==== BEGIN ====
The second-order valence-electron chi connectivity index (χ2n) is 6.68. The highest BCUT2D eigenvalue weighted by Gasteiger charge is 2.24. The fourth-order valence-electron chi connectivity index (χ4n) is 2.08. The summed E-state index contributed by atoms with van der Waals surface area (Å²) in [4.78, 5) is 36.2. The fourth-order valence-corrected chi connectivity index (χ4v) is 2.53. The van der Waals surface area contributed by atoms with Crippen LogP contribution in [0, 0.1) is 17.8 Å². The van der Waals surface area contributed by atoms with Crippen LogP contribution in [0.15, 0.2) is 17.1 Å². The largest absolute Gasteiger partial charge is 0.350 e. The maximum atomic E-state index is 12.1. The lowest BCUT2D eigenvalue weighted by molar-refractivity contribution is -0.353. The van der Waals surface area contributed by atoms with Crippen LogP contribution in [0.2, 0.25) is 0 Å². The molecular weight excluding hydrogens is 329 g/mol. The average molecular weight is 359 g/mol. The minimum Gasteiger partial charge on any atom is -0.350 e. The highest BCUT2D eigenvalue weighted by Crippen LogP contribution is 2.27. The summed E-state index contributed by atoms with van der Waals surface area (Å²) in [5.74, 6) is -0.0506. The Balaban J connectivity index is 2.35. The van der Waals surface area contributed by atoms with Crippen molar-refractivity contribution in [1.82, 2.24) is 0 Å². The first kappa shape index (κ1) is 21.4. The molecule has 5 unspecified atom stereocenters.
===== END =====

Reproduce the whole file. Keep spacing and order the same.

The second-order valence-electron chi connectivity index (χ2n) is 6.68. The highest BCUT2D eigenvalue weighted by Gasteiger charge is 2.24. The fourth-order valence-electron chi connectivity index (χ4n) is 2.08. The summed E-state index contributed by atoms with van der Waals surface area (Å²) in [4.78, 5) is 36.2. The fourth-order valence-corrected chi connectivity index (χ4v) is 2.53. The van der Waals surface area contributed by atoms with Crippen LogP contribution in [0, 0.1) is 17.8 Å². The van der Waals surface area contributed by atoms with Crippen LogP contribution in [0.15, 0.2) is 17.1 Å². The largest absolute Gasteiger partial charge is 0.350 e. The maximum atomic E-state index is 12.1. The lowest BCUT2D eigenvalue weighted by molar-refractivity contribution is -0.353. The van der Waals surface area contributed by atoms with Crippen LogP contribution in [0.2, 0.25) is 0 Å². The molecular weight excluding hydrogens is 329 g/mol. The average molecular weight is 359 g/mol. The minimum Gasteiger partial charge on any atom is -0.350 e. The highest BCUT2D eigenvalue weighted by Crippen LogP contribution is 2.27. The summed E-state index contributed by atoms with van der Waals surface area (Å²) in [5.74, 6) is -0.0506. The Balaban J connectivity index is 2.35. The van der Waals surface area contributed by atoms with Crippen molar-refractivity contribution in [1.82, 2.24) is 0 Å². The first kappa shape index (κ1) is 21.4. The molecule has 5 unspecified atom stereocenters.